A costly short-term borrowing: Dip into small savings -Sunny Verma

-The Indian Express

The NSSF collects funds through small savings schemes, such as Post Office Savings Account, National Savings Time Deposits, National Savings Recurring Deposits, National Savings Monthly Income Scheme. It is a costlier form of borrowing for the government as compared to market loans.

New Delhi: AN INCREASED reliance on the National Small Savings Fund (NSSF) and issue of recapitalisation bonds has helped the government to improve its fiscal affairs but its headline deficit number does not fully reflect the underlying pressures from a delayed fiscal consolidation plan.

The Centre is on course to raise Rs 2.35 lakh crore through these two means: an estimated Rs 1.25 lakh crore from the NSSF and Rs 1,10,500 crore via recapitalisation bonds. The NSSF share in financing of fiscal deficit is projected to rise to 18.5 per cent in 2019-20, up from 12 per cent in 2018-19, according to last week’s Budget documents.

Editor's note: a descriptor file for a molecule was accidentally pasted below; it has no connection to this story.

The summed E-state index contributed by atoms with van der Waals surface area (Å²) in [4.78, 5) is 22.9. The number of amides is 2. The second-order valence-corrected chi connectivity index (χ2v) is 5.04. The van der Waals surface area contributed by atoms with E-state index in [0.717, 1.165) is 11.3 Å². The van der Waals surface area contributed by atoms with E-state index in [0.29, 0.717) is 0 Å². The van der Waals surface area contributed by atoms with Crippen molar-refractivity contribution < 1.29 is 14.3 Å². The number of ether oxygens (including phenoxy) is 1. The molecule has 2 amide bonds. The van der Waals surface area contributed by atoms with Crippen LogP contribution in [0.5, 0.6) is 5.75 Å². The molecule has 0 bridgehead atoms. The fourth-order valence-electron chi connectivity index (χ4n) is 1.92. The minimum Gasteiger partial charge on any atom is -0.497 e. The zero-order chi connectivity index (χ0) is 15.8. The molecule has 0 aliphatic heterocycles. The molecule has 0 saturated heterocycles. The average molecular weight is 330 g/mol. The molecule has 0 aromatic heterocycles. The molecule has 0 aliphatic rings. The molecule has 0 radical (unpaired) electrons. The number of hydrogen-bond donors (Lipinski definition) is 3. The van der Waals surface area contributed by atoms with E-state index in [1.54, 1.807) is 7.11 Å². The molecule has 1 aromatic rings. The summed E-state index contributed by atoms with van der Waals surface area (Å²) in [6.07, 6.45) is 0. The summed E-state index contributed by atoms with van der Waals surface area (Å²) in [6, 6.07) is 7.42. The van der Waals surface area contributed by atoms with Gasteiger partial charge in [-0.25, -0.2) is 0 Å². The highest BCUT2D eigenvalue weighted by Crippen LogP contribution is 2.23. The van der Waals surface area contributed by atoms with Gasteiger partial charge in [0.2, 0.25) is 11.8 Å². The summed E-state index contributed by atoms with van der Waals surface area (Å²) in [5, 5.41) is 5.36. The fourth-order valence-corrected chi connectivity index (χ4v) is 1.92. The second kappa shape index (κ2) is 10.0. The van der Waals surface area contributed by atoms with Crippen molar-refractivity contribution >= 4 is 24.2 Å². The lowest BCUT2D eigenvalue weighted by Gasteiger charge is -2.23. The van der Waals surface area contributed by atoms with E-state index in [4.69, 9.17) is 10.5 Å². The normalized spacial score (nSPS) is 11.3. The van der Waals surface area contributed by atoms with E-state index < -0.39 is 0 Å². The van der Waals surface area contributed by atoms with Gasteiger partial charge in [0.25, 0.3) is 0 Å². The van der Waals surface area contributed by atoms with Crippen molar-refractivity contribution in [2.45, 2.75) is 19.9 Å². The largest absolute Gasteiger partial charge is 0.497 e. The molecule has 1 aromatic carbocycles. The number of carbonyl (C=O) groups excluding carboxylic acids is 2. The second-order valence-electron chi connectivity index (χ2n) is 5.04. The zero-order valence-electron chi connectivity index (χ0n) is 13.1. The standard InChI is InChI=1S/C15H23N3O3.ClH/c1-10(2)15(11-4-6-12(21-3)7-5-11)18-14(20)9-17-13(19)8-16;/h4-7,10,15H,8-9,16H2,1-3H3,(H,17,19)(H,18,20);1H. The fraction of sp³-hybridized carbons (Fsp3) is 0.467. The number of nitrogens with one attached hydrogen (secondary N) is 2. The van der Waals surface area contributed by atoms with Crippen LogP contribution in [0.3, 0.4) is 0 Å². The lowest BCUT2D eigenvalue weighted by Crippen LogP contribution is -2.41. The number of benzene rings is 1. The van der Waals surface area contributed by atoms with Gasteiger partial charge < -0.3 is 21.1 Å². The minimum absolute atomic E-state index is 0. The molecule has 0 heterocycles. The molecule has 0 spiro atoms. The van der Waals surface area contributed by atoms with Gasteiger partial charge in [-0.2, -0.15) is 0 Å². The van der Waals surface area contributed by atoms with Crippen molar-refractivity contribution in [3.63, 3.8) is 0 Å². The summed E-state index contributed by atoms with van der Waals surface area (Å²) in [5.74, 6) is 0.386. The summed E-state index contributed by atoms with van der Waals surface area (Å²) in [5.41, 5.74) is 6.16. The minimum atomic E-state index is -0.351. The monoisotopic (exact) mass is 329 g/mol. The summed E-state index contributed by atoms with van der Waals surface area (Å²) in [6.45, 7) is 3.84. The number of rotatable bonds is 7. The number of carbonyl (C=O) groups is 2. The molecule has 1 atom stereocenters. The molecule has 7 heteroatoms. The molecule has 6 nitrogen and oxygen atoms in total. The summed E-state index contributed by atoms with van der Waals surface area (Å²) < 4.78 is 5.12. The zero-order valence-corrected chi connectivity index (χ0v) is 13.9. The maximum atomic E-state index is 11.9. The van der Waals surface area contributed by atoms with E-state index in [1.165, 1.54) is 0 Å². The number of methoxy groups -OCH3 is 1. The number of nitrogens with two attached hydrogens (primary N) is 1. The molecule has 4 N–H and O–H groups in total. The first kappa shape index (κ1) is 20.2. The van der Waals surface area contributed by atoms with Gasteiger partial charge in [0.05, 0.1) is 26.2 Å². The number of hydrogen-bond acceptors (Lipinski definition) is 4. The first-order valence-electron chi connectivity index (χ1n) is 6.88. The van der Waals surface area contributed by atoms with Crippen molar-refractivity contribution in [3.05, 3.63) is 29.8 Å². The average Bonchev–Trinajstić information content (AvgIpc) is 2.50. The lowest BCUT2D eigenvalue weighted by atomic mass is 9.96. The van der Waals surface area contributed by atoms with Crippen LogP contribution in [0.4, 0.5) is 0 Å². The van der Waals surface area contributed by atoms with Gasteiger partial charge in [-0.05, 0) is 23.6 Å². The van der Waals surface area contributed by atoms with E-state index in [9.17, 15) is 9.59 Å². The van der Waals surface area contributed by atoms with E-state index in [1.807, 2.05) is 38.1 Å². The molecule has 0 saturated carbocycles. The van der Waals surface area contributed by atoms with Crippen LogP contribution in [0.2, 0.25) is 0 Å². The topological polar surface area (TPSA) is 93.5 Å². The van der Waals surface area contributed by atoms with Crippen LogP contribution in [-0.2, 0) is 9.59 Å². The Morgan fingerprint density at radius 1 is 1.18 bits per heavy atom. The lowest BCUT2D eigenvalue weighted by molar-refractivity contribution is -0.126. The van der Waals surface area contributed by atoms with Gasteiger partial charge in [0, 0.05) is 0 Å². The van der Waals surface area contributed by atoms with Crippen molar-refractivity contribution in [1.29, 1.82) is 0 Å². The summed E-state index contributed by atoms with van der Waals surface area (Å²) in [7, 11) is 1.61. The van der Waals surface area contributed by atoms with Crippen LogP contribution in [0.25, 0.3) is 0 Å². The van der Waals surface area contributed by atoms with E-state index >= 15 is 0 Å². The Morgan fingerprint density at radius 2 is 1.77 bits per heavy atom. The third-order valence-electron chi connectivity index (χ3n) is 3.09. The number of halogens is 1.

The NSSF collects funds through small savings schemes, such as Post Office Savings Account, National Savings Time Deposits, National Savings Recurring Deposits, National Savings Monthly Income Scheme. It is a costlier form of borrowing for the government as compared to market loans.

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The Indian Express, 8 February, 2019, https://indianexpress.com/article/business/meanwhile-a-costly-short-term-borrowing-dip-into-small-savings-5574724/

 

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